Despite this huge personal loss, Fitz rallies his loyalty to his King and kingdom. Greater threats to the kingdom than the Raiders and the Forged Ones are the traitors within the court itself. The Raiders grow bolder, and unsent messages and late warnings leave the coastal Duchies easy prey. Verity decides to leave Buckkeep to try to gain the help of the legendary Elderlings. Many folks see this as a fool's errand, and as it leaves Regal free to work his plots more easily, it may be. The ailing king grows more weakened and addled every day, and Regal begins amassing power and loyalty to himself. Fitz and Verity's queen leave to quell a Raider attack on one of the coastal duchies. While they are gone, Regal makes his move. He says that word has come that Verity is dead, and makes himself King-in-Waiting.

Using his mostly uncontrollable Skill, Fitz discovers that Verity is still alive. To utter this now at the court where Regal held power would mean quick death. After an attempt is made on the life of Verity's unborn heir, Fitz and his mentors Chade and Burrich make plans to spirit King Shrewd and Verity's pregnant queen-in-waiting safely out of Regal's reach. The king dies in an attempt to Skill to Verity before the plans can be carried out. However, Fitz gets a glimpse of the true source of the King's long illness and death: Serene and Justin, two remaining members of Skillmaster Galen's coterie, had been using their Skill to slowly drain King Shrewd's life away. Fitz takes the King's blade and immediately assassinates Serene, then hunts down and kills Justin in front of much of the court.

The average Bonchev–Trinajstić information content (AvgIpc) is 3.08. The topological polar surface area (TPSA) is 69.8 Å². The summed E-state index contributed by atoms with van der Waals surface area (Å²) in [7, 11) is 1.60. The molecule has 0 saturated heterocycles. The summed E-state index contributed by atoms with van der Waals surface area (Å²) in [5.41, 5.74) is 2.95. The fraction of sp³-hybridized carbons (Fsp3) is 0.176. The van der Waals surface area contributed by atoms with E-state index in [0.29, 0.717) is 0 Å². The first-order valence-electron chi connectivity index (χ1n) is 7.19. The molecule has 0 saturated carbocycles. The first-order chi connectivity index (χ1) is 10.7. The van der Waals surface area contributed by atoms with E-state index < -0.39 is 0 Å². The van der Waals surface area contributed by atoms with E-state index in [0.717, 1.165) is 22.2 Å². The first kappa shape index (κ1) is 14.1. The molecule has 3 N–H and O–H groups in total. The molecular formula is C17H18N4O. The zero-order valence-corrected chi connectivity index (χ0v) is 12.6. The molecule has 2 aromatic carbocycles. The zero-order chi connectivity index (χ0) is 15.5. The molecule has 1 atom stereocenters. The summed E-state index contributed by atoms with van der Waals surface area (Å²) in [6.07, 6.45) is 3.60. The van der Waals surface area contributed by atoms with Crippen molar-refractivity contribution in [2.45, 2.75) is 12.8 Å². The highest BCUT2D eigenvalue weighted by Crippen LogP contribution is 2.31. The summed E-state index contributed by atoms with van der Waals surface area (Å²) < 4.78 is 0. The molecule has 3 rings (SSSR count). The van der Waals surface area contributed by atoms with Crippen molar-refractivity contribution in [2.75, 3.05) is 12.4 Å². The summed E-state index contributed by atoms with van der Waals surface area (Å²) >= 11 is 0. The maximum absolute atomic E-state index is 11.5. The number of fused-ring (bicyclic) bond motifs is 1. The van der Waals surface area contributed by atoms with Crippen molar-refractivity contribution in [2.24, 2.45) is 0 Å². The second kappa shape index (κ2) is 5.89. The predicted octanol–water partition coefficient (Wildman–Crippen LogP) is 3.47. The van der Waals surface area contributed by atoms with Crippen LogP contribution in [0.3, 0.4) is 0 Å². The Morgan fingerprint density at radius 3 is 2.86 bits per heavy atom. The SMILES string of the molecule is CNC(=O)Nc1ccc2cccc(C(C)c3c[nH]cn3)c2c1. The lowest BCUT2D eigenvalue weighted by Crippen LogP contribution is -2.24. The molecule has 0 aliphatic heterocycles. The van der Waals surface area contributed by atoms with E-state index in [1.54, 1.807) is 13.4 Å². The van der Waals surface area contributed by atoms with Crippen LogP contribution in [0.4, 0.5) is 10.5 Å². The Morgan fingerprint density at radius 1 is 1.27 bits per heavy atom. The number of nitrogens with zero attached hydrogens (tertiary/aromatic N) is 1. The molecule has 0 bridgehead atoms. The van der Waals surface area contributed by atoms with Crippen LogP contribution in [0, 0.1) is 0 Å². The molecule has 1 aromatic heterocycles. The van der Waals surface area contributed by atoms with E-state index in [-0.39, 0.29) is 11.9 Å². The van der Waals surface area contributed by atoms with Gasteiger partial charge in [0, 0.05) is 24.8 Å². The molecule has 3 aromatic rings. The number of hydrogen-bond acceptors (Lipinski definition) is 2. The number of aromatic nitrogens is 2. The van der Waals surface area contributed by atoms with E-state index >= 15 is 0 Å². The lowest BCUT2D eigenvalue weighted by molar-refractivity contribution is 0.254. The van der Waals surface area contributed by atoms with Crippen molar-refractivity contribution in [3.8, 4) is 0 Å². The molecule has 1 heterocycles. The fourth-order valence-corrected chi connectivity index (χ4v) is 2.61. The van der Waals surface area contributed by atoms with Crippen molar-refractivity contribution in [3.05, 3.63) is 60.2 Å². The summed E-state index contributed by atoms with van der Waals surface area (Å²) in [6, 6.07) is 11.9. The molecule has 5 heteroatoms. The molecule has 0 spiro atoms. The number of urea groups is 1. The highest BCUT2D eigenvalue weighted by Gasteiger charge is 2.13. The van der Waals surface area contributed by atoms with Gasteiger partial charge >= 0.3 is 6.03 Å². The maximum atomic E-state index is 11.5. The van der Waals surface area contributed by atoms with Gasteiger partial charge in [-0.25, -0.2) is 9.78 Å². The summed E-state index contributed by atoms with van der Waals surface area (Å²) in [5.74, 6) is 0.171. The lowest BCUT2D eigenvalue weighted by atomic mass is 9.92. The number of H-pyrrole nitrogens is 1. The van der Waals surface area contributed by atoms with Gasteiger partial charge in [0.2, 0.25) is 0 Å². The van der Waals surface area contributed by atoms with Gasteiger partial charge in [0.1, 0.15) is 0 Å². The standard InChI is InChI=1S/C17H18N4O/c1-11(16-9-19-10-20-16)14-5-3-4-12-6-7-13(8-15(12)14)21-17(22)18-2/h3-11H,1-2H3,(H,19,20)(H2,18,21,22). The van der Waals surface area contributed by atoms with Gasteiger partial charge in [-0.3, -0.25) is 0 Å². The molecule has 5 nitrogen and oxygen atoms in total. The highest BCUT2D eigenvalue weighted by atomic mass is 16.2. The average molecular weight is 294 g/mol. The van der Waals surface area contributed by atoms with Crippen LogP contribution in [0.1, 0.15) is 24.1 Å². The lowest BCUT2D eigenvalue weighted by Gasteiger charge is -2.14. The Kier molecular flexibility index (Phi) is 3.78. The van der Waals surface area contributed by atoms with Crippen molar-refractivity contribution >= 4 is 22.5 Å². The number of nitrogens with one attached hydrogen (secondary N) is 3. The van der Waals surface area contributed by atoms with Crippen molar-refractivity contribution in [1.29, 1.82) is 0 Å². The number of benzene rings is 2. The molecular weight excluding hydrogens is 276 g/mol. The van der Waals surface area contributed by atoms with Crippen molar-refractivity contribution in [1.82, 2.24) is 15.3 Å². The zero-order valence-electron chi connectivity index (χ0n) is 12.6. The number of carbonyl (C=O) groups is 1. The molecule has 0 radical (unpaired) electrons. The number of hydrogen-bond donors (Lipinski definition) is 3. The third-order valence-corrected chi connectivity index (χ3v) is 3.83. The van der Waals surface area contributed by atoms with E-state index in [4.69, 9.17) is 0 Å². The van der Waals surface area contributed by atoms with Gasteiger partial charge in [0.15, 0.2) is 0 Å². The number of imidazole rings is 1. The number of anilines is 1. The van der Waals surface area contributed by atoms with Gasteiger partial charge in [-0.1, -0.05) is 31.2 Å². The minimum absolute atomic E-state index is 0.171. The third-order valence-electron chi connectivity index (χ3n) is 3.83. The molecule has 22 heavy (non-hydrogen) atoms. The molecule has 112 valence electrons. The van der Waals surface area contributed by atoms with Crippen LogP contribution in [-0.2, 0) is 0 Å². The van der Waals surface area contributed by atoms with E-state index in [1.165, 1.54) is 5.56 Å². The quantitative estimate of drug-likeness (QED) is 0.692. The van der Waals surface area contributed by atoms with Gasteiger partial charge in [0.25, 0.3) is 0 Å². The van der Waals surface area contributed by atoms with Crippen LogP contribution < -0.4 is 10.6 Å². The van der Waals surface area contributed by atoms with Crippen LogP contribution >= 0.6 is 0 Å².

Fitz is imprisoned and accused of homicide, regicide, and of using the forbidden Wit. Regal, in an attempt to get Fitz to confess to his alleged crimes, tortures Fitz both physically and mentally by having him beaten while the one of last remaining members of the coterie, Will, assaults Fitz with the Skill. Fitz, knowing his mind and body cannot sustain any more punishment, uses the Wit to leave his body behind and join with his wolf, Nighteyes.

After his death, Fitz is publicly pronounced guilty of all charges, and his body is buried by, ostensibly, his last remaining supporter, Patience. However, Burrich and Chade exhume Fitz's body and, after much coaxing, convince him to leave Nighteyes' mind and go back into his own body.


Royal Assassin has received mostly positive reviews. Reviewers have generally praised the book's characterization and its climactic ending. [1] [2] Of the book, Kirkus Reviews stated the novel is a "spellbinding installment, built of patient detail, believable characters, and mature plottingthough, at an unwarranted 608 pages, there are ominous signs that Hobb's beginning to lose control of her narrative." [3]


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  1. Miller, Adam. "Royal Assassin: a review". Fantasy Matters, University of Minnesota. Retrieved February 27, 2014.
  2. "Royal Assassin by Robin Hobb". Fantasy Book Review. Retrieved February 27, 2014.
  3. "Royal Assassin by Robin Hobb". Kirkus Reviews . Retrieved February 27, 2014.
  4. "". Twitter. Retrieved 2020-09-03.External link in |title= (help)
  5. "The Farseer Trilogy". The Folio Society. Retrieved 2020-09-03.